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A comparison of approaches in establishing manual handling limits in restricted working postures.
Advances in industrial ergonomics and safety III. Karwowski W, Yates JW, Mital A, eds. New York: Taylor and Francis, 1991 May; 3:285-292
Various industries require workers to handle loads in restricted postures. As a result, researchers have attempted to establish acceptable loads in restricted postures using various ergonomic techniques. Two common approaches have been (1) to use intraabdominal pressure (IAP) to set manual handling limits and (2) to use the psychophysical technique to establish acceptable loads. IAP studies suggest greatly decreased lifting capacity when stooping compared to kneeling. However, psychophysical studies indicate that acceptable loads are much lower in the kneeling posture than when stooping. This U.S. Bureau of Mines paper examines the results of IAP and psychophysical experiments and discusses benefits and drawbacks of these approaches in the design of stooping and kneeling tasks.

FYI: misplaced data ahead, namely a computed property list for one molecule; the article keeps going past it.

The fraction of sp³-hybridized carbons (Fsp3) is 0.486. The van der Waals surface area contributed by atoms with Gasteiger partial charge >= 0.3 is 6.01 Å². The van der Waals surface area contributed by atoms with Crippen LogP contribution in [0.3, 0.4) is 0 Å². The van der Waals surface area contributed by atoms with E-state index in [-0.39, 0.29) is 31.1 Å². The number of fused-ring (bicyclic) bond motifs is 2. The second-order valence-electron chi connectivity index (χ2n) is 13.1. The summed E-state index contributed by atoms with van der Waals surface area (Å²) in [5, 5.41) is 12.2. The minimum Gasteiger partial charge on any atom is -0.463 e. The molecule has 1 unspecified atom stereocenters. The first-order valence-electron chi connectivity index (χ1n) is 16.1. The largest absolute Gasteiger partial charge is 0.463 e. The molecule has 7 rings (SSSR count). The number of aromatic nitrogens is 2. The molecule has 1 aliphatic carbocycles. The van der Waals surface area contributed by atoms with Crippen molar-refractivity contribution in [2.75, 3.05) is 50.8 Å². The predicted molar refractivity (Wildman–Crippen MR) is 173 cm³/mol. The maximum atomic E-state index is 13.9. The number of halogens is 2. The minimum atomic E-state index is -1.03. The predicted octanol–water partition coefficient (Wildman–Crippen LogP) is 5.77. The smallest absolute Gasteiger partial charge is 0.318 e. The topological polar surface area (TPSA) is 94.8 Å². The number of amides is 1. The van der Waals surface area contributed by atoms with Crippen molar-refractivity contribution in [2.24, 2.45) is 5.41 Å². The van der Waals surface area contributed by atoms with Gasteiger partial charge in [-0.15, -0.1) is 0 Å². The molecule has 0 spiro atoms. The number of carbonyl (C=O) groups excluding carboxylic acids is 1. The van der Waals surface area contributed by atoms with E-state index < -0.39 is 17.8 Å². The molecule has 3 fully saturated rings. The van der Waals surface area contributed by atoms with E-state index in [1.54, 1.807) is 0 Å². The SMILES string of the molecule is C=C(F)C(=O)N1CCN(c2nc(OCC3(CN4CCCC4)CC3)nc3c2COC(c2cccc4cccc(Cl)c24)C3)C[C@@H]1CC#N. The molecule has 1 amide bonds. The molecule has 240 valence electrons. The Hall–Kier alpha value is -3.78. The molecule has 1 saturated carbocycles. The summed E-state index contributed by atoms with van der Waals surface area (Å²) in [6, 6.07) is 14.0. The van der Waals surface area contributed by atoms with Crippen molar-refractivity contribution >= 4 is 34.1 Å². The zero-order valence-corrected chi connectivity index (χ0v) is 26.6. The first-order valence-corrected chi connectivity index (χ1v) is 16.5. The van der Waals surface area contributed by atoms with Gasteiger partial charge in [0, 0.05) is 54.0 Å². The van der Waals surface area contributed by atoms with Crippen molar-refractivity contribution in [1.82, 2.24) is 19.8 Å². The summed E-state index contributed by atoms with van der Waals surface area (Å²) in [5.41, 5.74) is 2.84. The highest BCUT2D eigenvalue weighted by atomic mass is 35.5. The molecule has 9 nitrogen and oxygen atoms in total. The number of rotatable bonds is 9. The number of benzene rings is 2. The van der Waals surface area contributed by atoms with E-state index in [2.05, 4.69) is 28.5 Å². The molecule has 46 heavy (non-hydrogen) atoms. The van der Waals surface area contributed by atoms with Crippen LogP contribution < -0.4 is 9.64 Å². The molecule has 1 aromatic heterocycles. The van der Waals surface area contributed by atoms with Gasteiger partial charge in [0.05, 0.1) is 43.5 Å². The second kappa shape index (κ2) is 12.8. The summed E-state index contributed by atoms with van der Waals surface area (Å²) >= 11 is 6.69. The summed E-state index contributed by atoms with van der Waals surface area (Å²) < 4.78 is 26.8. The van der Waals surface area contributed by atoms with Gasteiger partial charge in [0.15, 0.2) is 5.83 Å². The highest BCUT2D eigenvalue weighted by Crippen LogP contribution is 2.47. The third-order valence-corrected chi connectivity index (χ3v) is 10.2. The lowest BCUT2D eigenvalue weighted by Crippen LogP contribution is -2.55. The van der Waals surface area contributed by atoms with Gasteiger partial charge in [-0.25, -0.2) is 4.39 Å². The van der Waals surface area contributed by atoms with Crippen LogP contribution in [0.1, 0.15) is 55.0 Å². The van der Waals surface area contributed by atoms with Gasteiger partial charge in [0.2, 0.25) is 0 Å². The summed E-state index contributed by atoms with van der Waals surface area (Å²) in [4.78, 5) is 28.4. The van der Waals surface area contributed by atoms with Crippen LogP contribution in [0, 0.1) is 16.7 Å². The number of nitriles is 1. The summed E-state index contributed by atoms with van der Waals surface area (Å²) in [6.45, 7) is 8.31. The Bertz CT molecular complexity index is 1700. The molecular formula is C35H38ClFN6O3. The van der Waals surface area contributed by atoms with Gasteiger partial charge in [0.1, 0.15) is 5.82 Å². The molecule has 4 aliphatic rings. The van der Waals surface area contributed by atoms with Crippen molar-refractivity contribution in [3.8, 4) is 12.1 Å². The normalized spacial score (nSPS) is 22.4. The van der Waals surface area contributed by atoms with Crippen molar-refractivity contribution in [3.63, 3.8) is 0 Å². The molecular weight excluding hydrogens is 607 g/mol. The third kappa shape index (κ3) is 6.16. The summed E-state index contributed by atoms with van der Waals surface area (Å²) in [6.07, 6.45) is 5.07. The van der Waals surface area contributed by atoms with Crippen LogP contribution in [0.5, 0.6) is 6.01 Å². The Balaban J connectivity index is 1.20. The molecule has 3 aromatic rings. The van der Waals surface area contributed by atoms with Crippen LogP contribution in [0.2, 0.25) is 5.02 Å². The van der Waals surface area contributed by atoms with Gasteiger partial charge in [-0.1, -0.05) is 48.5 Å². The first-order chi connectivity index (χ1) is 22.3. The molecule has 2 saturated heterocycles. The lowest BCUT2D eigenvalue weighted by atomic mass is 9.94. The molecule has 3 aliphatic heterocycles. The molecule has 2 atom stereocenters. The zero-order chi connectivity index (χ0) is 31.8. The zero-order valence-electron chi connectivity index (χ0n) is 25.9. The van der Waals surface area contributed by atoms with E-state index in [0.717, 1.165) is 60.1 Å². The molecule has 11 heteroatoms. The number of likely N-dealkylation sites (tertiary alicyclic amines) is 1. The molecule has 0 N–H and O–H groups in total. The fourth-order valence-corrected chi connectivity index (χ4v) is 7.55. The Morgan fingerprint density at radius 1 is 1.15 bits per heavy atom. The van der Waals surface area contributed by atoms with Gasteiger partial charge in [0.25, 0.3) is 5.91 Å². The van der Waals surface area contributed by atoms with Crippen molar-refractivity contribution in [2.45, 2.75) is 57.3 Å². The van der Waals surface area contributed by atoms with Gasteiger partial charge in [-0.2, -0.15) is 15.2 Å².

Musculoskeletal-system-disorders; Biomechanics; Ergonomics; Mathematical-models; Manual-lifting; Physical-stress; Skeletal-stress; Injuries; Injury-prevention; Repetitive-work; Workplace-studies; Muscle-tension; Musculoskeletal-system
Karwowski-W; Yates-JW; Mital-A
Advances in industrial ergonomics and safety III. Proceedings of the Annual International Industrial Ergonomics and Safety Conference held in Lake Tahoe, Nevada, 10-14 June 1991. The Official Conference of the International Foundation for Industrial Ergonomics and Safety Research
Page last reviewed: September 2, 2020Content source: National Institute for Occupational Safety and Health Education and Information Division